The encouraging disclosure in the latest installment of documents released by Amtrak in response to one of our Freedom Of Information Act (FOIA) requests is that some travel agents resisted Amtrak demands that they collaborate in surveillance, profiling, and control of train travelers by entering passport or ID numbers and details in each reservation for cross-border Amtrak travel.
According to an email message to Amtrak from a product manager at Worldspan (one of the major computerized reservation systems), “We have one subscriber [i.e. a travel agency that uses Worldspan] that has checked the Federal Register and is quoting ‘chapter and verse’ that it is not mandated … to provide the data”:
Some travel agents pushed back repeatedly, read the official notices and instructions to travel agents about the rail API program carefully (and correctly), and made a travel agency “policy decision of non-provision” of ID data about their customers:
Kudos to the unnamed travel agencies that refused to help the government spy on their customers and called Amtrak on its lies that this was required.
The discouraging revelation in this latest PDF file of redacted email messages we received from Amtrak is that — even when travel agents pointed out that US Customs and Border Protection says that provision of ID information on rail travelers is “voluntary” — Amtrak continued to tell Worldspan (and, presumably, the other CRSs) to tell their travel agency subscribers that “these changes are mandated by the US Border Inspection Agencies” and that “CBP has … stated that we must collect Passenger Identification on Cross border trains. If we do not collect the requested data, the CBP will start to fine us [Amtrak] for the non-collection”:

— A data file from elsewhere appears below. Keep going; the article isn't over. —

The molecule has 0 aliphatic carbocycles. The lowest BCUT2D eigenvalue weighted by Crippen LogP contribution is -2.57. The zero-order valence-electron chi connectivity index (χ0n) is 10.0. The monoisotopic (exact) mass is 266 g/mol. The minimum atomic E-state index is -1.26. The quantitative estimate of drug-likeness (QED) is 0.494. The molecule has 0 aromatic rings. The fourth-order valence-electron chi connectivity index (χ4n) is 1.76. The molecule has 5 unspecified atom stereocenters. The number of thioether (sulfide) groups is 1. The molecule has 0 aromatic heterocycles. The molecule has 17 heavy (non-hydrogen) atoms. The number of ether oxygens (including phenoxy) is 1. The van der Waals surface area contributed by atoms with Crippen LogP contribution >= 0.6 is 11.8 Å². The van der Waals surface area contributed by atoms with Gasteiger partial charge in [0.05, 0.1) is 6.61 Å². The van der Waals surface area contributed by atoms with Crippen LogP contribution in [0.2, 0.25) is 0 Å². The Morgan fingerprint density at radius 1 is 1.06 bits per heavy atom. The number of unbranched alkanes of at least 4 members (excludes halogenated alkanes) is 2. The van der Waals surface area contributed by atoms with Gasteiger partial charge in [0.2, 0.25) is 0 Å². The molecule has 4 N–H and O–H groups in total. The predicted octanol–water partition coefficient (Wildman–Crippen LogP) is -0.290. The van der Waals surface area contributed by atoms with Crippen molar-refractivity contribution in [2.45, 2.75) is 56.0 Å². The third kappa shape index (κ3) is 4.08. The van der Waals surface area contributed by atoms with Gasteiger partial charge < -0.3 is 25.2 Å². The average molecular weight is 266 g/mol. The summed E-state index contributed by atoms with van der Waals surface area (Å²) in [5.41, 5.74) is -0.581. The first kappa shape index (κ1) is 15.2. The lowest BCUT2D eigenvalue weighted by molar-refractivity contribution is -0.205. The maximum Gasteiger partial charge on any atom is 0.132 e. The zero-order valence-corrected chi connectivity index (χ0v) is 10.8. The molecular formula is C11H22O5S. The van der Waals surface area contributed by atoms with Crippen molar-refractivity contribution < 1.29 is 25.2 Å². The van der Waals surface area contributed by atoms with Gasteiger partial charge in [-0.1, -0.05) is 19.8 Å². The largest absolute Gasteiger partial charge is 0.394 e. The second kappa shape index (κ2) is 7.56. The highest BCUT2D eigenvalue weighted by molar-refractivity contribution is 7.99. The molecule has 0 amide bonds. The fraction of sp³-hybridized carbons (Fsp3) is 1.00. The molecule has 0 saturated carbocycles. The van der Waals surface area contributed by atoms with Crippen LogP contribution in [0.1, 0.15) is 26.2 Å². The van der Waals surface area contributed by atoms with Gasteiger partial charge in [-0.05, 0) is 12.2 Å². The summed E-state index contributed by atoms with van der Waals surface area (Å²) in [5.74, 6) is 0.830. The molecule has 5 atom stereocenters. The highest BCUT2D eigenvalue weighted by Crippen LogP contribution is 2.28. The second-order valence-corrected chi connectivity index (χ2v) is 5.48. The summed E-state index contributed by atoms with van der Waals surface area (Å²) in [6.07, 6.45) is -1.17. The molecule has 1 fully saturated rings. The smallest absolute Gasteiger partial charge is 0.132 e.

These claims by Amtrak to CRSs and travel agencies about a CBP mandate and threats to fine Amtrak were complete fictions.
Although Congress has considered extending ID requirements and associated ID-based travel controls from airlines to Amtrak and buses, it has not done so. CBP continues to describe the provision of ID data about international train and bus passengers as “voluntary”.
What remains unclear is whether the Amtrak staff sending these email messages (names redacted by Amtrak’s FOIA office to protect the guilty) had made us these falsehoods themselves, knew that they were relaying false information to CRSs and travel agencies, or had themselves been misled by Amtrak higher-ups or other Amtrak departments.
The project summary prepared by Amtrak’s IT department (an internal document in which there would have been no need to repeat falsehoods created solely for external consumption), released as part of an earlier installment of Amtrak documents responsive to our FOIA request, said categorically that, “Information pertaining to passengers and crewmembers traveling across the U.S./Canadian border is required by the U.S. Department of Homeland Security (DHS).” (Complete archive of documents released by Amtrak to date; previous articles about Amtrak in our blog. As of Amtrak’s most recent annual FOIA report, this was Amtrak’s 8th-oldest pending FOIA request, with Amtrak’s response still incomplete and trickling out in installments at intervals of months.)
We suspect that the Amtrak police or legal department lied to Amtrak’s own IT managers about whether inhibiting ticketing of cross-border reservations without ID data was required by law or was a “voluntary” act of Amtrak collaboration in passenger surveillance. That suggests that these Amtrak police or other high-level managers feared that Amtrak staff might not be willing to implement these changes unless they were told (falsely) that they were required by law.
We are disgusted, of course, that Amtrak managers would lie to their colleagues about what the law doesn’t and doesn’t require them to do. But if Amtrak doesn’t trust other Amtrak employees or contractors to collaborate in “voluntary” passenger surveillance, and feels the need to lie to them by claiming that this is “required,” that’s a positive sign that the workers who are being asked or ordered to build the infrastructure of mass surveillance might say “no” if they realized that they, and Amtrak, have a choice.
We encourage all Amtrak employees to question illegal orders and to refuse to participate in “voluntary” surveillance and profiling of Amtrak passengers.